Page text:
Interpreting Non-Significant Results

Introduction to Hypothesis Testing, Significance Testing, Type I and II Errors

Learning Objectives

  1. State what it means to accept the null hypothesis
  2. Explain why the null hypothesis should not be accepted
  3. Describe how a non-significant result can increase confidence that the null hypothesis is false
  4. Discuss the problems of affirming a negative conclusion

When a significance test results in a high probability value, it means that the data provide little or no evidence that the null hypothesis is false. However, the high probability value is not evidence that the null hypothesis is true. The problem is that it is impossible to distinguish a null effect from a very small effect. For example, in the James Bond Case Study, suppose Mr. Bond is, in fact, just barely better than chance at judging whether a Martini was shaken or stirred. Assume he has a 0.51 probability of being correct on a given trial (π = 0.51). Let's say Experimenter Jones (who did not know π = 0.51) tested Mr. Bond and found he was correct 49 times out of 100 tries. How would the significance test come out? The experimenter’s significance test would be based on the assumption that Mr. Bond has a 0.50 probability of being correct on each trial (π = 0.50). Given this assumption, the probability of his being correct 49 or more times out of 100 is 0.62. This means that the probability value is 0.62, a value very far higher than the conventional significance level of 0.05. This result, therefore, does not give even a hint that the null hypothesis is false. However, we know (but Experimenter Jones does not) that π = 0.51 and not 0.50 and therefore that the null hypothesis is false. So, if Experimenter Jones had concluded that the null hypothesis were true based on the statistical analysis, he or she would have been mistaken. Concluding that the null hypothesis is true is called accepting the null hypothesis. To do so is a serious error.

Do not accept the null hypothesis when you do not reject it.

So how should the non-significant result be interpreted? The experimenter should report that there is no credible evidence Mr. Bond can tell whether a martini was shaken or stirred, but that there is no proof that he cannot. It is generally impossible to prove a negative. What if I claimed to have been Socrates in an earlier life? Since I have no evidence for this claim, I would have great difficulty convincing anyone that it is true. However, no one would be able to prove definitively that I was not.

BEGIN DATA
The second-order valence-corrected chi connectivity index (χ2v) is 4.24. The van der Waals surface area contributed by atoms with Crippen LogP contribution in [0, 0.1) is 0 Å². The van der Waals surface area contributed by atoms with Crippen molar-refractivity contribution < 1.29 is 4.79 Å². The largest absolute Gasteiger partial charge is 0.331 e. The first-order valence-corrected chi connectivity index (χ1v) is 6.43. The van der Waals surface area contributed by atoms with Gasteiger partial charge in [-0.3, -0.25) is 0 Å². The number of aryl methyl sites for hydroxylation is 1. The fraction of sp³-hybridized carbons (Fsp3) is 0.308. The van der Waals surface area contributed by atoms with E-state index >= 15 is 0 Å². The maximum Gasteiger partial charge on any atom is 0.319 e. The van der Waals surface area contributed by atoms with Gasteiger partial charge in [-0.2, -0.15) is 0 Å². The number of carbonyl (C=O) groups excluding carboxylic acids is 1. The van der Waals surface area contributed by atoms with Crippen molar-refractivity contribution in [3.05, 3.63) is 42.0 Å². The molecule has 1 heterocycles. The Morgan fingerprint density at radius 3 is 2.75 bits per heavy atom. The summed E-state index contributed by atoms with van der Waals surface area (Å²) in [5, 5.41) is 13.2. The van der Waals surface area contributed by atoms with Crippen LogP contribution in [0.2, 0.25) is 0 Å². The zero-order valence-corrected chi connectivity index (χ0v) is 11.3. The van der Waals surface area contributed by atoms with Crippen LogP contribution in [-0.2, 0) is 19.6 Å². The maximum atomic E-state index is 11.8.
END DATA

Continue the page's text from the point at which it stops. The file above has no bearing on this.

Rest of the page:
Often a non-significant finding increases one's confidence that the null hypothesis is false. Consider the following hypothetical example. A researcher develops a treatment for anxiety that he or she believes is better than the traditional treatment. A study is conducted to test the relative effectiveness of the two treatments: 20 subjects are randomly divided into two groups of 10. One group receives the new treatment and the other receives the traditional treatment. The mean anxiety level is lower for those receiving the new treatment than for those receiving the traditional treatment. However, the difference is not significant. The statistical analysis shows that a difference as large or larger than the one obtained in the experiment would occur 11% of the time even if there were no true difference between the treatments. In other words, the probability value is 0.11. A naive researcher would interpret this finding as evidence that the new treatment is no more effective than the traditional treatment. However, the sophisticated researcher, although disappointed that the effect was not significant, would be encouraged that the new treatment led to less anxiety than the traditional treatment. The data support the thesis that the new treatment is better than the traditional one even though the effect is not statistically significant. This researcher should have more confidence that the new treatment is better than he or she had before the experiment was conducted. However, the support is weak and the data are inconclusive. What should the researcher do? A reasonable course of action would be to do the experiment again. Let's say the researcher repeated the experiment and again found the new treatment was better than the traditional treatment. However, once again the effect was not significant and this time the probability value was 0.07. The naive researcher would think that two out of two experiments failed to find significance and therefore the new treatment is unlikely to be better than the traditional treatment. The sophisticated researcher would note that two out of two times the new treatment was better than the original treatment. Moreover, two experiments each providing weak support that the new treatment is better, when taken together, can provide strong support. Using a method for combining probabilities, it can be determined that combining the probability values of 0.11 and 0.07 results in a probability value of 0.045. Therefore, these two non-significant findings taken together result in a significant finding.

Although there is never a statistical basis for concluding that an effect is exactly zero, a statistical analysis can demonstrate that an effect is most likely small. This is done by computing a confidence interval. If all effect sizes in the interval are small, then it can be concluded that the effect is small. For example, suppose an experiment tested the effectiveness of a treatment for insomnia. Assume that the mean time to fall asleep was 2 minutes shorter for those receiving the treatment than for those in the control group and that this difference was not significant. If the 95% confidence interval ranged from -4 to 8 minutes, then the researcher would be justified in concluding that the benefit is eight minutes or less. However, the researcher would not be justified in concluding the null hypothesis is true, or even that it was supported.